"Blessed is he who reads and those who hear the words of this prophecy, and keep those things which are written in it; for the time is near."
96 A.D. Patmos, off the coast of Greece.
"I am coming quickly." John stared at the rotting ceiling of the century old prison, his mouth still hanging open, and stood motionless. His savior's words echoed in his head. He blinked, and rushed over to his desk, a small, ancient looking table with a small stool. With his one pen and stacks of paper he had sat there countless hours during his lonely exile here on the forsaken isle of Patmos, since being sentenced to prison there.
He steadied his shaking hand to place his pen to the paper, and it scratched feverishly as he hurried to place in words the scenes that filled his mind. How many letters he had composed since being here, yet they all would pale in comparison to this one, he was certain. And as he rushed to compose what would become the last book in what future generations would call the Holy Bible, he could feel its urgency pressing on his heart.
He dipped his pen in the ink, and continued to write, his pace never slowing, his mind not failing to recall every event in such vivid detail. It amazed him unspeakably that he could remember so much. His mind was weary, as was the rest of him. He was late into his eighty-fifth year, and he had endured multiple times more in his days then most men his age. For over sixty years of his life he had lived with one mission, and it had brought him places he never would have imagined, and finally he sat in this place. He was at peace with the fact that he would die here, because he knew he would see his Lord once again. What he had not expected was to see Christ before he died.
He wiped perspiration from his wrinkled face and dipped his pen another time, the words flowing from his mind to the page so freely he knew it must be divine. He smiled to himself. Everything he had done in the past 60 years had the Lord in it, ever since the Lord Himself had stepped foot onto his little boat so many decades earlier. He had thought being a fisherman on the sea of Galilee had been grueling work. Little had he known of what his life would truly be, and of the tireless efforts that would ensue from the moment a certain mysterious man had sought he, his brother, and their close friends, and said simply, “Follow me.”
Those were the first words Jesus had spoken to him, and not a few minutes ago, he had heard his Lord's voice once more, sounding just as welcoming as He always had, despite the message He was delivering. Those final words would be the most important thing John would ever record, and the last. He was the last living apostle, the last man to have walked with God in the flesh, and he would soon be gone as well. His pen stopped scratching for the slightest second as he pondered what might be done with their writings. He, Peter, Paul, all of them had written scores of letters in the past decades, to the churches around the world. John knew that those churches treasured those letters as if they were sacred, but he wondered if they would ever go farther that their walls.
He shook his head, and his hand moved over the paper once more. If the words that their Lord had given them to write ever were brought together somehow, surely this would be the last one in line, and by far the most important. Just what was this message? He knew it would cause confusion for those who read, and he tried with all of his knowledge, and all of his experience in writing to somehow make sense of the cryptic message. By the tone of his Lord's voice, this was impending, and he tried also to stress that it should not be taken lightly.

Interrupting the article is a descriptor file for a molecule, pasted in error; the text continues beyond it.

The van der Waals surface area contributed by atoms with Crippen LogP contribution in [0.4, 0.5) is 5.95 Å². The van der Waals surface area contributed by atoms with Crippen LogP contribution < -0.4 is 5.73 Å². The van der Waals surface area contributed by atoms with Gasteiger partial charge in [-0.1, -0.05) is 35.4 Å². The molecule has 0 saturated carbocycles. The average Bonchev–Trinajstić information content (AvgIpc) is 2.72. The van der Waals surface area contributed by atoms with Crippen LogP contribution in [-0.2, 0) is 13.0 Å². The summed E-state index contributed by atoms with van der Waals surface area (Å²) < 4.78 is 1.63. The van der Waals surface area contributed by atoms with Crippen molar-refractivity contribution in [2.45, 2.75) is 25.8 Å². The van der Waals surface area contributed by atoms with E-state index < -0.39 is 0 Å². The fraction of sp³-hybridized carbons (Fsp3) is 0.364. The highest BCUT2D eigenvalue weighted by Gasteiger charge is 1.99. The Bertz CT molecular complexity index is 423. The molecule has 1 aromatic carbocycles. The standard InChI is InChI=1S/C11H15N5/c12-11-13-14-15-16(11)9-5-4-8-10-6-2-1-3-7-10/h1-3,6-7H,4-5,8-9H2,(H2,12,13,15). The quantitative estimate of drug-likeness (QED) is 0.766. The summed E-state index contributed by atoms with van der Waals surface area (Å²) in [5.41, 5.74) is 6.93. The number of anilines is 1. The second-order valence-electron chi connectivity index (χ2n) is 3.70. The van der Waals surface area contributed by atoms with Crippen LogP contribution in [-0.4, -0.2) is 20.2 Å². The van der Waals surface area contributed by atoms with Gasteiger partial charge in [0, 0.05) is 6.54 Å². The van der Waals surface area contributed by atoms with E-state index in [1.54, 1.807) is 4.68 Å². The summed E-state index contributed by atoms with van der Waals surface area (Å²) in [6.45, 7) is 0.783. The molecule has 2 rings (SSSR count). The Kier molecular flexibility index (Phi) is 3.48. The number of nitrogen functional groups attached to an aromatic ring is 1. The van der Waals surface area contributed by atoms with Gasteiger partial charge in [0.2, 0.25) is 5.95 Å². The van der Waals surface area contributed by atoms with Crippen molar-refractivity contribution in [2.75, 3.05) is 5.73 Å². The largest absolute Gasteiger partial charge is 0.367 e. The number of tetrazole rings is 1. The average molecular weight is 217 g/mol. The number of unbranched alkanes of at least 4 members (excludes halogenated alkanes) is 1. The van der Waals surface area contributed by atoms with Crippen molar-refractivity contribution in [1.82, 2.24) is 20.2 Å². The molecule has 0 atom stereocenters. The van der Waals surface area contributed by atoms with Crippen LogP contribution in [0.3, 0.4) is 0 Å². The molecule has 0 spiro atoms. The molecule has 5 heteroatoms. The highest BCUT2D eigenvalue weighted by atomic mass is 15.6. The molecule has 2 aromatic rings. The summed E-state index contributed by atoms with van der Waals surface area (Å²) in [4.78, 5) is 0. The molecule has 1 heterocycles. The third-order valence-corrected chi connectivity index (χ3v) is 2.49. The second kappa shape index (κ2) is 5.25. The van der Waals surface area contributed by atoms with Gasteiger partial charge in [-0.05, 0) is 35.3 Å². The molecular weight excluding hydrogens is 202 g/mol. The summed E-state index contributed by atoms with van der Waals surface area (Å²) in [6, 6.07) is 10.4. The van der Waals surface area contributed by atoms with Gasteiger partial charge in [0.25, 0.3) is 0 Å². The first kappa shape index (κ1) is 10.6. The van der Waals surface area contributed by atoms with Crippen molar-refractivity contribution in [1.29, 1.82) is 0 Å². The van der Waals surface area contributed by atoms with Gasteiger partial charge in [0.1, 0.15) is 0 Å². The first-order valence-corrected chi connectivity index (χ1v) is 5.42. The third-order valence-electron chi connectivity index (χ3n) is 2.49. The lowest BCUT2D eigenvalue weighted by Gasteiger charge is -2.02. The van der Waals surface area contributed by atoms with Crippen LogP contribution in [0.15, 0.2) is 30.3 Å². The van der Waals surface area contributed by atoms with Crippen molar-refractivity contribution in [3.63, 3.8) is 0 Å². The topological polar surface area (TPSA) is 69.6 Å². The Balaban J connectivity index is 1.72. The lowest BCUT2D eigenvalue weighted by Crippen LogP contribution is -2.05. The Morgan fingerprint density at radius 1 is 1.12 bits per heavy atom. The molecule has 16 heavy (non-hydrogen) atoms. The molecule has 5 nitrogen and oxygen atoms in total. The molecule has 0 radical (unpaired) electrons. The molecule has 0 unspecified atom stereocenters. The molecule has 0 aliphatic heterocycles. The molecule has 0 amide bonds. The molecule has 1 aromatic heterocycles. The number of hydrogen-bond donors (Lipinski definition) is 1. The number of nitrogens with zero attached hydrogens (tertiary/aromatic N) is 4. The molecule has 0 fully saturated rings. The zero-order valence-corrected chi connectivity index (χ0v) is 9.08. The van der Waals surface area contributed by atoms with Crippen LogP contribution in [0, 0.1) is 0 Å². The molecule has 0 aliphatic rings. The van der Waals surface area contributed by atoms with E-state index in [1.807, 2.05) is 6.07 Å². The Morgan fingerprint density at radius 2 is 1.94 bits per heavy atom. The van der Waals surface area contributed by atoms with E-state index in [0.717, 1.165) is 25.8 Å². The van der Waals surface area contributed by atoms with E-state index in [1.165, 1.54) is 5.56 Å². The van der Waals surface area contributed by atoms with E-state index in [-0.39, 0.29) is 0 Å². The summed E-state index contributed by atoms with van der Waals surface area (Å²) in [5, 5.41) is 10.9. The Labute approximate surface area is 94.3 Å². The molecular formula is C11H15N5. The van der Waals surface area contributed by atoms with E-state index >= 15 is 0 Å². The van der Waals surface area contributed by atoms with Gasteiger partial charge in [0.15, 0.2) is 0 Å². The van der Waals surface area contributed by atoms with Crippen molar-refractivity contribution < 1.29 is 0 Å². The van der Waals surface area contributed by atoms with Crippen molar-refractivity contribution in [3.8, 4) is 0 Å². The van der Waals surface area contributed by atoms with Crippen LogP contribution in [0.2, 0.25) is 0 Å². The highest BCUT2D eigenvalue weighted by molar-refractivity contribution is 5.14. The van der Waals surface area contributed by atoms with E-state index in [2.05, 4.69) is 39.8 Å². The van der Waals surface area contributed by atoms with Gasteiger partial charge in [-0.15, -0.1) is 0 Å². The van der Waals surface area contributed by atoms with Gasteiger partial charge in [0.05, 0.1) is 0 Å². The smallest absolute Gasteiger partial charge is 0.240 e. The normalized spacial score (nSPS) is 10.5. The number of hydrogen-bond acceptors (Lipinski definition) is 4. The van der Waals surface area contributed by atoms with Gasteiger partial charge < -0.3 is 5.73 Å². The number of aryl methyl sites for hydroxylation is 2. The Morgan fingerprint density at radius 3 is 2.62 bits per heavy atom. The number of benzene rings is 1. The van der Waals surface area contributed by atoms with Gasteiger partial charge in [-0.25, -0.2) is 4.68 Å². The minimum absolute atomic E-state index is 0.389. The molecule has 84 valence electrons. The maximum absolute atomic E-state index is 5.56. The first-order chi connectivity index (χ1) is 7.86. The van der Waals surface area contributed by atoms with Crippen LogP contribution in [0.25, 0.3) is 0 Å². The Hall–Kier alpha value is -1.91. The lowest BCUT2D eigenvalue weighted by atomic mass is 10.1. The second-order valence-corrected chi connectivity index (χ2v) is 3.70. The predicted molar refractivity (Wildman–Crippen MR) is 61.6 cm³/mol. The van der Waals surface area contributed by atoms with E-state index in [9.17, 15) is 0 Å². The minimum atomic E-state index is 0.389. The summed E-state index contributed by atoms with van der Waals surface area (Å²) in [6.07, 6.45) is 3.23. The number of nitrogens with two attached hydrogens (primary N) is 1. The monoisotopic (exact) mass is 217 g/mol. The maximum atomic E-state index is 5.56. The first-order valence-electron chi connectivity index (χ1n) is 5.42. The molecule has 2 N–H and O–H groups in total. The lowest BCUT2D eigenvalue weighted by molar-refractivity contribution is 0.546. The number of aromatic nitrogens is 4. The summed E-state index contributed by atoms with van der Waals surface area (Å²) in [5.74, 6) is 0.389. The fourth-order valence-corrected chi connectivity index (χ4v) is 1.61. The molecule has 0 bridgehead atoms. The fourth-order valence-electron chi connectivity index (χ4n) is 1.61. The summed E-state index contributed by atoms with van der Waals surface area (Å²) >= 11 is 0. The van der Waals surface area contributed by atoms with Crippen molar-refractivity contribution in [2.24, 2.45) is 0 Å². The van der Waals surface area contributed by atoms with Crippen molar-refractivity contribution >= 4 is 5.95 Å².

This letter was both praise and admonishment for all the Christian churches that had been the seeds planted by the apostles soon after the ascension of Jesus. Never had a task been so clear, that he must warn these people of what was to come. And what was to come was the return of Christ, in a manner so unlike His first coming. The thought gave John a joy that revived his aged soul, but from what The Lord had just told him, not all of the believers would feel the same as he. This was a warning, that they must be ready for Christ when He returned. "But, when will it be?" John thought. “What does "quickly" mean?” It came to him instantly, and he felt the Lord's presence. "Tacheos" John whispered. The Greek word meant that when Jesus came, he would do it quickly. It did not mean imminent. "It could be today, it could be in thousands of years" John thought. After His first advent, the apostles had heeded the Lord's commission, to preach his gospel to the ends of the earth. Jews, gentiles, it did not matter. God was God to all. This had been proven time and time again. Miracles had been bestowed upon Romans, Greeks, and Pagans. God wanted all to repent and be saved. That was the message John and the others had given to the churches, and the believers had been so eager, so full of the spirit then. But what Christ had just told John had shocked him, and made him fear for their very souls. In the years since john had last seen them, even despite the constant letters of encouragement he had sent them, they had taken the simple message of redemption and literally destroyed it. The things the Lord had just described had been actions the pagans do, yet they were his own Brethren. He tried to write even quicker, as if every second counted. And it did. A feeling came over him once more, the spirit trying to tell him another truth, and this one astonished him. Not only was he writing to his beloved Christian brethren.He now realized that he was not only writing to seven literal churches in seven literal cities, but he was also writing to the seven types of "Christians" that would emerge in future generations from these planted seeds. Throughout history, his words would be read by believers right up to the Lord's second coming, which was at a future date known only by God himself. As John continued to write tirelessly, the scope of his project became clearer, This message was no different then the original testament, to be the Lord's instrument for the redemption of all mankind. It also became clear that, although all seven churches would receive praise for their works and deeds, only five would receive criticism and admonishment for their evil deeds. These five were to receive the harsh warnings of what was to come for them if they did not repent of their evil ways, bad deeds, and overall sinful behavior. John could not believe what was happening at these churches, even as he wrote. They were taking for granted the priceless love Christ had given them. They had been through trials, just as John himself had, but they were faltering. He shook his head. He had not fully understood what Christ had meant when he had said 'follow me', but he had come to find out. It meant facing rulers, Sanhedrin's, unbelievers, who would scorn, beat, and even kill you. But John felt honored by it all. Following Jesus when He had lived, and even being right there, watching his Lord be tortured, and dying on a cross, and then, watching Him live again, no trial had ever been able to douse the flame that had been lit in John's heart by Christ himself. He thought of his fellow apostles, Peter, Paul, even his beloved kin brother, James, had been killed so horribly. He fought back the tears, knowing they saw Christ now, knowing that they were in paradise, just as Jesus had said to the thief that had been beside Him the day He died. But still, none of these new believers who had never once seen Jesus understood fully what it meant to follow Him. The gospel was clear, that the only way to heaven was through the redemption of sins, through the sacrifice of the Lord's death on the cross. Just simply believing was not enough, and they didn't realize that. The Devil believes, the haters believe, so simple belief would never be enough to earn true salvation. Living a good life was not enough either, and good works and deeds would never be enough. "Nobody can earn salvation", John thought, "that kind of easy grace will never work." Putting on The Lord Jesus, and letting him rule your life was the only solution. Picking up your cross and following him daily, all while denying yourself and your sinful desires was the price. Salvation is, was, and always would be a free gift of God, not based on good deeds, so nobody is able to brag or boast. This message had been forgotten by five of the seven churches, both now and evidently for all generations to come. "How many will come?", John thought, "How many will believe based on our teachings and history?" More chilling was his thought of how many thousands or millions would not believe, would deny Christ, and deny their own salvation. These were the very souls John was entrusted to reach through these writings. To penetrate their skepticism, and light the flame of love in their hearts. John continued onto yet another page as the stack of papers grew. He knew it was not his job to save anyone, that only God could do that. But, being God's messenger was becoming more and more his passion. Not a duty to shy away from or approach with half a heart. John was all in, and this was his calling. The same calling his brethren were rejecting. As these people formed their own doctrines, based on their own man made traditions and not the word of God, it was now John's task to let them know the error of their ways. He did not know how long they would have to think about it; all he could do was pray they would all, through history, repent and realize the scope of what was at stake. Before it was too late, and they died without Christ in their hearts. Eternity, after all, was a long, unfathomable stretch of time. There was no doubt in John's mind that they all would live forever. The question was, where would they spend eternity? The choice would be theirs. The first of seven letters was addressed to the church at Ephesus. A literal church, in a literal city, built by the apostles as the first fruits of Christianity, to spread the gospel throughout the world. He had been there, he had spoken to these people, and they were as close to him as if they were family. But it was much more than a literal city built in John's day, it also represented a learned and taught belief system on how the Gospel had been changed and watered down. In truth, Ephesus had a cold, calculating way of viewing the Gospel. They warped it into a belief system that suited their own feelings and desires, not the Lord's. This teaching would follow Ephesus for untold generations to come. As instructed, John praised them first for their good works. But then it came, how they fell short of the Lord's standard, as would all their descendants , unless true repentance came from them. What was their sin?, Forgetting the Lord's gospel, which should have been the center of their universe. Instead of spreading Christ's redemption with love and compassion, they had become a cold, mechanical people relying more on their intellect than on The Lord. They would have to repent or face the Lord's judgment. John's tears poured down his face as quickly as he formed the words on the page. How he wished he could convince them to change! " But the choice", John thought again, "is theirs, and will be until the end of the age." But how many would be affected and how long will the Lord tarry. Years, decades, centuries, and how many people, thousands or millions would be judged? As John pondered this his fear for his brethren, both present and future, was growing.